However, what Infernal Affairs II does do well is establish character. Some characters are ringers, like Hu Jun's too-righteous Luk. He's not in the film long enough to matter, but the affect he has on both Wong and Yan does matter. Likewise, Mary is a defining character for young Ming, whose need for personal status and self-gratification can be seen plainly through his desire—and eventual resolution—with Mary. Likewise, the machinations of Hau, the subtle growth of Yan, and the revelations of certain characters all bear real dramatic fruit. As crime dramas go, Infernal Affairs II is tops. It takes types and makes something of them, and even though some of its strokes are a bit too far-reaching (Chapman To DID NOT have to be in this film) or contrived (Yan is Hau's half-brother? Wong and Sam were involved with the same woman?), the ways in which the conflicts and situations define the characters is exceptional. As a standalone film, IA2 could probably seen as too-contrived and too obviously over-connected (everybody knows everybody else, apparently), but as the prequel to Infernal Affairs it gives everyone—both the characters AND the audience—something to chew on. It's like reading good pulp fiction.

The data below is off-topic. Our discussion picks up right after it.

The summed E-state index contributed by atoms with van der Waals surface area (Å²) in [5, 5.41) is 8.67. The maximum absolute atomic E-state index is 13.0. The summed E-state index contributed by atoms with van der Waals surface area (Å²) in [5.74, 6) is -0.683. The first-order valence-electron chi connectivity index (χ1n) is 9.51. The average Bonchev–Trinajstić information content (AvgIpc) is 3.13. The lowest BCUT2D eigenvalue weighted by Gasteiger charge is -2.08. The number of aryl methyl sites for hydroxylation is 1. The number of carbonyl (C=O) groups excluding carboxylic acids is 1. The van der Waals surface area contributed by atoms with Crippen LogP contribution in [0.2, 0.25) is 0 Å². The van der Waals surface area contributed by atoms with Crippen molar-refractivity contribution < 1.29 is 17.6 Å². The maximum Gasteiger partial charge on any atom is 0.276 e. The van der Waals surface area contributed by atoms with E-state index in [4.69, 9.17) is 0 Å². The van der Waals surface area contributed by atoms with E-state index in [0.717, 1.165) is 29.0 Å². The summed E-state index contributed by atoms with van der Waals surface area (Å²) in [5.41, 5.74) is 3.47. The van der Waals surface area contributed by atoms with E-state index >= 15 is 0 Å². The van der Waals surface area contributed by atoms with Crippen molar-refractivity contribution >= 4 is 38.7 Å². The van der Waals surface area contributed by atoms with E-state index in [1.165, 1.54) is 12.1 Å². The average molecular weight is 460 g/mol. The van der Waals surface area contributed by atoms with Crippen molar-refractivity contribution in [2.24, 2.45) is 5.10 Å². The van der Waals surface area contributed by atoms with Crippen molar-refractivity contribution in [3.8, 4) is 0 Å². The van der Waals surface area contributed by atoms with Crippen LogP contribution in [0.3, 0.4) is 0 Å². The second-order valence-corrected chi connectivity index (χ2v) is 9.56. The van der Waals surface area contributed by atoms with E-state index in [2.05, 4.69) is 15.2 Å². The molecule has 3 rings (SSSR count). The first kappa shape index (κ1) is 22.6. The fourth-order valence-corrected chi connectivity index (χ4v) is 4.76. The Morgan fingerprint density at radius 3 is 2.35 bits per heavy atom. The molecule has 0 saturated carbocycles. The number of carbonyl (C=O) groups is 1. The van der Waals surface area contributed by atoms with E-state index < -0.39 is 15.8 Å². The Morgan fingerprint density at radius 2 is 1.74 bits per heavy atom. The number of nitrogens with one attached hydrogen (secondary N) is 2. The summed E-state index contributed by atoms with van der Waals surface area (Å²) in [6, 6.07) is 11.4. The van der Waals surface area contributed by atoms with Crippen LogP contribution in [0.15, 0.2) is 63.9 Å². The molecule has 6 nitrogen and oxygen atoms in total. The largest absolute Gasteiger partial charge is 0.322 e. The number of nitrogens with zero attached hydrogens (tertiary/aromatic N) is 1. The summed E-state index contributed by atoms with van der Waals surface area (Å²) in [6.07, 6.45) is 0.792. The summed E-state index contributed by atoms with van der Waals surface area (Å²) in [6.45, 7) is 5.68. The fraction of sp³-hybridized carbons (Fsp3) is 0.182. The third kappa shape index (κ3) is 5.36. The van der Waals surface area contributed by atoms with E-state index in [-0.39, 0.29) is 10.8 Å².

Then there's the acting. Eric Tsang and Anthony Wong turn in their usual solid performances, though neither stands out as well as they did in the original film. Instead, Francis Ng impresses with a quietly controlling performance, and Carina Lau brings a mature and believable sexiness to the role of Mary. Fine support is provided by Roy Cheung, in a wordless, but physically dynamic performance, and Hu Jun, who is too charismatic an actor to have to suffer through dubbing. Shawn Yue surprises by managing to project some of Yan's inner torture, and even adopts some of Tony Leung Chiu-Wai's more subtle personal tics. Edison Chen is Edison Chen; you can pretty much take him or leave him. While he does resemble a young Andy Lau, he doesn't do much more than glower and act in an annoyingly inert fashion. His laconic badboy act doesn't do justice to the almost sinister demeanor that Andy Lau gave Ming in the original IA. Chen doesn't really hurt the film, but acting lessons (or electroshock therapy) might not be a bad idea.